Poor Mira, tasked with saving the world yet again. Our story starts a day or two after the end of Nightwalker and Mira and Danaus are in Venice to see the Coven who've summoned her. They have a couple days until the naturi will atempt to brake open the seals in place against them. And they hope that the mighty Coven will offer some relief and have some much-needed answers.
Drake does an amazing job of relaying Mira's somber state throughout the book. Mira is very low, and at times I wanted to close the book in frustration because of all the bull-shit she's up against. She has lost one of her gardiaun angels, Michael, and has charged herself responsible for now watching over Tristan as a means of redemption. But the interactions aren't the same. And without either of her friendly guardians present, Mira came off very lonely. Danaus is still her confidant but they're both so stressed out the entire time, that there was no friendly banter much like in the previous book.
The majority of the middle was all about the coven's politics and about each elder's end-game. You discover a little bit about their goals for humans, the naturi, and even their master; their Liege. Unforunately, the Liege still has yet to appear but, I fell safe in saying that once the curtain is pulled back and the wizard is revealed we'll wish for the stories when he was only in the background. Each elder was a unique addition to the story and to Mira's character background.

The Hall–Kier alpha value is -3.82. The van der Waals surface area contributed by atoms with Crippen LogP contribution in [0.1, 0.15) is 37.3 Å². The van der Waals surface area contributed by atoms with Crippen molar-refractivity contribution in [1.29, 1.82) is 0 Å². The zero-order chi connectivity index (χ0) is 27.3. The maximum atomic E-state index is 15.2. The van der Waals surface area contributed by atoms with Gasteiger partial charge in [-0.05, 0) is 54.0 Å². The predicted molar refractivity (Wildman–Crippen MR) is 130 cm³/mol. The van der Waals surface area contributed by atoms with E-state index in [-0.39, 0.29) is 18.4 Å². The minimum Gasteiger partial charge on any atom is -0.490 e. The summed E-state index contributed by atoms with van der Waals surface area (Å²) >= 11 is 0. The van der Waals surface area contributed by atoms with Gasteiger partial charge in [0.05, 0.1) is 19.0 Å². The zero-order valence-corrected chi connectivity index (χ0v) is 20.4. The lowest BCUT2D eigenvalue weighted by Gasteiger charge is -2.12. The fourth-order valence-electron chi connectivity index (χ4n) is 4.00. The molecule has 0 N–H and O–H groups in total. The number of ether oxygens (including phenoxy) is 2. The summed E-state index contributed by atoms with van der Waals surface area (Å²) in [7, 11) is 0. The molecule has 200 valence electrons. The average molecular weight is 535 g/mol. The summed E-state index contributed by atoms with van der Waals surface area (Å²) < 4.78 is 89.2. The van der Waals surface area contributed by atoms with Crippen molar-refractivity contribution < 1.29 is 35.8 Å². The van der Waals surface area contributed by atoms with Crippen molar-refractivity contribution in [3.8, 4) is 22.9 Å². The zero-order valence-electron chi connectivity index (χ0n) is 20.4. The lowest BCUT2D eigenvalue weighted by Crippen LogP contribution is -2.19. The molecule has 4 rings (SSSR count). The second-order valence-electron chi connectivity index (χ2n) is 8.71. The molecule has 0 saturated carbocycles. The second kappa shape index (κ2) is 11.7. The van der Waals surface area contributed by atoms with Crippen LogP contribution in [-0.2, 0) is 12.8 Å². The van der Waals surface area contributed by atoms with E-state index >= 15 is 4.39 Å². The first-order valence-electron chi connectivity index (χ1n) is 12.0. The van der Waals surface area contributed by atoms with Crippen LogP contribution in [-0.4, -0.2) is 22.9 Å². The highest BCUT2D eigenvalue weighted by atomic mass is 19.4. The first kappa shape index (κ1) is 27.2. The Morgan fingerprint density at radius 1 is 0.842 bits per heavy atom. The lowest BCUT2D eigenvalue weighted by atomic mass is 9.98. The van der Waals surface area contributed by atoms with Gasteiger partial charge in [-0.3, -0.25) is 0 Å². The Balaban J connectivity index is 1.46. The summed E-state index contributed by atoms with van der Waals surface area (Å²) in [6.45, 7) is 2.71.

The story-line was a bit sluggish, and the whole book felt almost like Act II of the previous book; a second half of the same story if you will. Granted it's a unique approach to story telling, but it did make me wonder through the slow bits thinking "we sure are going back and forth with the same characters and locations a lot". Now, it's all very important to the overall series, and by the end of the story I was very happy with all the incites I've made, I just wanted...I don't even know what I wanted.
I'm still thoroughly enjoying Drake's writing style. She really has a way with scenes and the players involved in them. Her crafty ways keep even the repetitive locations mysterious and interesting. Venice is painted in splashes of grey and charcoal instead of it's usual blues and oranges. I thought this new take on a stereotypically serene destination appealing. I'll never think of Venice quite the same again.
Bottom Line: Not quite the same magic but, an important part of the Dark Days series